Posted Friday, 21 March 2014 14:19
HURRICANE — Effective immediately, boats leaving Sand Hollow State Park do not need to be decontaminated for invasive species.
You no longer have to get your boat decontaminated as you leave Sand Hollow Reservoir.
Photo by Lynn Chamberlain
Located in Hurricane, Sand Hollow State Park is a popular destination for boaters and anglers. They come to the park to enjoy its warm water, great fishing and beautiful scenery.
Mussel found in 2010
In May 2010, a single adult quagga mussel was found on a boat dock at Sand Hollow Reservoir.
To prevent mussels from spreading to other waters, a control plan was put in place. The plan required boaters to have their boats professionally decontaminated by Division of Wildlife Resources and Utah State Parks personnel before leaving the park.
Jordan Nielson, aquatic invasive species coordinator for the DWR, says the DWR and the Washington County Water Conservancy District also started extensive monitoring at the reservoir. "We wanted to know how far the mussels might have spread," he says.
After monitoring for more than three years, Nielson has good news: No additional mussels have been found.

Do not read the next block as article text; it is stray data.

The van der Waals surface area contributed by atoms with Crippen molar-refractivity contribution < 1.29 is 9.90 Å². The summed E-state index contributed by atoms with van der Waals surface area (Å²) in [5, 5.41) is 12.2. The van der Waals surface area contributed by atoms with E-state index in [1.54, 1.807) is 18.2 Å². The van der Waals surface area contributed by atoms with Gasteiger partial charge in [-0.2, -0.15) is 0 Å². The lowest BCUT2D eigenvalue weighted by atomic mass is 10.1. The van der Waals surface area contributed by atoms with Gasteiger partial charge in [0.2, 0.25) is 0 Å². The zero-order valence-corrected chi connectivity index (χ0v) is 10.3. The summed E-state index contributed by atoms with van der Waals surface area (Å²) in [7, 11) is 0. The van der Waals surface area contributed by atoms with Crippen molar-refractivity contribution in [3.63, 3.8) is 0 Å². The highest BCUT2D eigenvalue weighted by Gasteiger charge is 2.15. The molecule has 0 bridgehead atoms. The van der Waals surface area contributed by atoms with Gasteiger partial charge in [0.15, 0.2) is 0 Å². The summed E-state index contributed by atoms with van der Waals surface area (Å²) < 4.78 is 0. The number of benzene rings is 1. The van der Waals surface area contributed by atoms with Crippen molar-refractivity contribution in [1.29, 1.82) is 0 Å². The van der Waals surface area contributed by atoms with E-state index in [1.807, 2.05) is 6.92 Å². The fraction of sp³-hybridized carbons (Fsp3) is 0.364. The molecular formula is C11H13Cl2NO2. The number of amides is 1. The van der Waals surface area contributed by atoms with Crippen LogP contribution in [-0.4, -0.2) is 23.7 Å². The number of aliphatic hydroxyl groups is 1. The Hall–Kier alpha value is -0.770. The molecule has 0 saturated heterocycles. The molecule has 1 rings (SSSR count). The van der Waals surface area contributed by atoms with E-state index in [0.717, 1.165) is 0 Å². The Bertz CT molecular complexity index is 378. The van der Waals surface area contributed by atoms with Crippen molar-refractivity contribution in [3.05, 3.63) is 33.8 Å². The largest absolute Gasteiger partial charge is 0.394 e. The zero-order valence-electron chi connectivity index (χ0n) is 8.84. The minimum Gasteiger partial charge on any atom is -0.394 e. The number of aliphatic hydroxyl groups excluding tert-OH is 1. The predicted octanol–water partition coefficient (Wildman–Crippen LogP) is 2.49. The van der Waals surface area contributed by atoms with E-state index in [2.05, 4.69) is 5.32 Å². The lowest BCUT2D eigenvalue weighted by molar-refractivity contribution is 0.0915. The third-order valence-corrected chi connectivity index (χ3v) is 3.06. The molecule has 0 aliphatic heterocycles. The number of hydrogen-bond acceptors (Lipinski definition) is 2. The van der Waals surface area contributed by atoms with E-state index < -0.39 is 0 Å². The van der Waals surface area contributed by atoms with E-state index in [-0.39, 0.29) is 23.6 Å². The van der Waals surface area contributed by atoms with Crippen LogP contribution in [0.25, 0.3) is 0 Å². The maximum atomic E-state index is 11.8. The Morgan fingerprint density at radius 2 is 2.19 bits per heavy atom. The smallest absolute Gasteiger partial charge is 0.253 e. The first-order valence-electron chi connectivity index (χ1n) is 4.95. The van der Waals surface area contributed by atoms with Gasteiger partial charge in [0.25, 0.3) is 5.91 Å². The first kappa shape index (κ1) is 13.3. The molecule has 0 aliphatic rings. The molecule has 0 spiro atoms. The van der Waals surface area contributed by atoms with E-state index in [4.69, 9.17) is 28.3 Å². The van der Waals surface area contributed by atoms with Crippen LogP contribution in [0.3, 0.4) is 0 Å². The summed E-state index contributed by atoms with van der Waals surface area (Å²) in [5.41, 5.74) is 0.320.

"For that reason," he says, "professional decontamination is no longer required before your boat leaves the park."
Remember to clean, drain and dry
Right now, Lake Powell is the only boating water in Utah that has quagga mussels in it. After boating on Lake Powell, you must do the following:
To find a location that has a decontamination unit, call the nearest DWR regional aquatic invasive species biologist. He or she will let you know which location is closest to you. Contact information for the biologists is available online.
Instructions on how to properly clean, drain and dry your boat are also available online.
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